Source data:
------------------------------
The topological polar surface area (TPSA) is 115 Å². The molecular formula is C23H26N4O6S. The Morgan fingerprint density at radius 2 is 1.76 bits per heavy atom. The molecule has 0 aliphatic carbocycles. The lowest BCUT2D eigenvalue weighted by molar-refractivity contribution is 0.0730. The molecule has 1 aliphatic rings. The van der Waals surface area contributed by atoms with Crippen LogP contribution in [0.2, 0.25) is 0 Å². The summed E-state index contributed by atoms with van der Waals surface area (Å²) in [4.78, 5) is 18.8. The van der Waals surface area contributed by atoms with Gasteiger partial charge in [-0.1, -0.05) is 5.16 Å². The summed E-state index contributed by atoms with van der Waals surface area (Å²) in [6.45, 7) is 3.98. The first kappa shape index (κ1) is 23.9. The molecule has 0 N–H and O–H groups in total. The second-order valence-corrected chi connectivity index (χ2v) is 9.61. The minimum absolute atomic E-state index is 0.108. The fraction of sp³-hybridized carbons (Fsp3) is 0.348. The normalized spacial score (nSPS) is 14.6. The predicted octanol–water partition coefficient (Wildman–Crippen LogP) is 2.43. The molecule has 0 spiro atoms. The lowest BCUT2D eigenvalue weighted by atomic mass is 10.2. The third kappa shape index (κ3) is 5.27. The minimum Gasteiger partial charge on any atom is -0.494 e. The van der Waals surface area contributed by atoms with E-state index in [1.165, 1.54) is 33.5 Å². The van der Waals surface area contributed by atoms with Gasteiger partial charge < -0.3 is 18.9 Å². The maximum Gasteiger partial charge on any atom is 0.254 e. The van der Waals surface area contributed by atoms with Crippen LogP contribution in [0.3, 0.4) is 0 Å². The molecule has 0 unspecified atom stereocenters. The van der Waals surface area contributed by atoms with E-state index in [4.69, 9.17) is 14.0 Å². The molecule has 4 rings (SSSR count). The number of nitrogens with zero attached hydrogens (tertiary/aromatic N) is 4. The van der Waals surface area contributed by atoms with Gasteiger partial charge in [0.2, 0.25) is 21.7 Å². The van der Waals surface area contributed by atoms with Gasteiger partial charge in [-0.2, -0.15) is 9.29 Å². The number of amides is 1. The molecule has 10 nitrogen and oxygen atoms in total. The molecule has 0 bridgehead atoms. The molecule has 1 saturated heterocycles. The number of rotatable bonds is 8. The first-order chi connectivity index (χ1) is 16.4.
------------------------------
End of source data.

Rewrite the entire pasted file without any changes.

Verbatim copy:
The topological polar surface area (TPSA) is 115 Å². The molecular formula is C23H26N4O6S. The Morgan fingerprint density at radius 2 is 1.76 bits per heavy atom. The molecule has 0 aliphatic carbocycles. The lowest BCUT2D eigenvalue weighted by molar-refractivity contribution is 0.0730. The molecule has 1 aliphatic rings. The van der Waals surface area contributed by atoms with Crippen LogP contribution in [0.2, 0.25) is 0 Å². The summed E-state index contributed by atoms with van der Waals surface area (Å²) in [4.78, 5) is 18.8. The van der Waals surface area contributed by atoms with Gasteiger partial charge in [-0.1, -0.05) is 5.16 Å². The summed E-state index contributed by atoms with van der Waals surface area (Å²) in [6.45, 7) is 3.98. The first kappa shape index (κ1) is 23.9. The molecule has 0 N–H and O–H groups in total. The second-order valence-corrected chi connectivity index (χ2v) is 9.61. The minimum absolute atomic E-state index is 0.108. The fraction of sp³-hybridized carbons (Fsp3) is 0.348. The normalized spacial score (nSPS) is 14.6. The predicted octanol–water partition coefficient (Wildman–Crippen LogP) is 2.43. The molecule has 0 spiro atoms. The lowest BCUT2D eigenvalue weighted by atomic mass is 10.2. The third kappa shape index (κ3) is 5.27. The minimum Gasteiger partial charge on any atom is -0.494 e. The van der Waals surface area contributed by atoms with E-state index in [1.165, 1.54) is 33.5 Å². The van der Waals surface area contributed by atoms with Gasteiger partial charge < -0.3 is 18.9 Å². The maximum Gasteiger partial charge on any atom is 0.254 e. The van der Waals surface area contributed by atoms with Crippen LogP contribution in [0.3, 0.4) is 0 Å². The molecule has 0 unspecified atom stereocenters. The van der Waals surface area contributed by atoms with E-state index in [4.69, 9.17) is 14.0 Å². The molecule has 4 rings (SSSR count). The number of nitrogens with zero attached hydrogens (tertiary/aromatic N) is 4. The van der Waals surface area contributed by atoms with Gasteiger partial charge in [0.2, 0.25) is 21.7 Å². The van der Waals surface area contributed by atoms with Gasteiger partial charge in [-0.2, -0.15) is 9.29 Å². The number of amides is 1. The molecule has 10 nitrogen and oxygen atoms in total. The molecule has 0 bridgehead atoms. The molecule has 1 saturated heterocycles. The number of rotatable bonds is 8. The first-order chi connectivity index (χ1) is 16.4.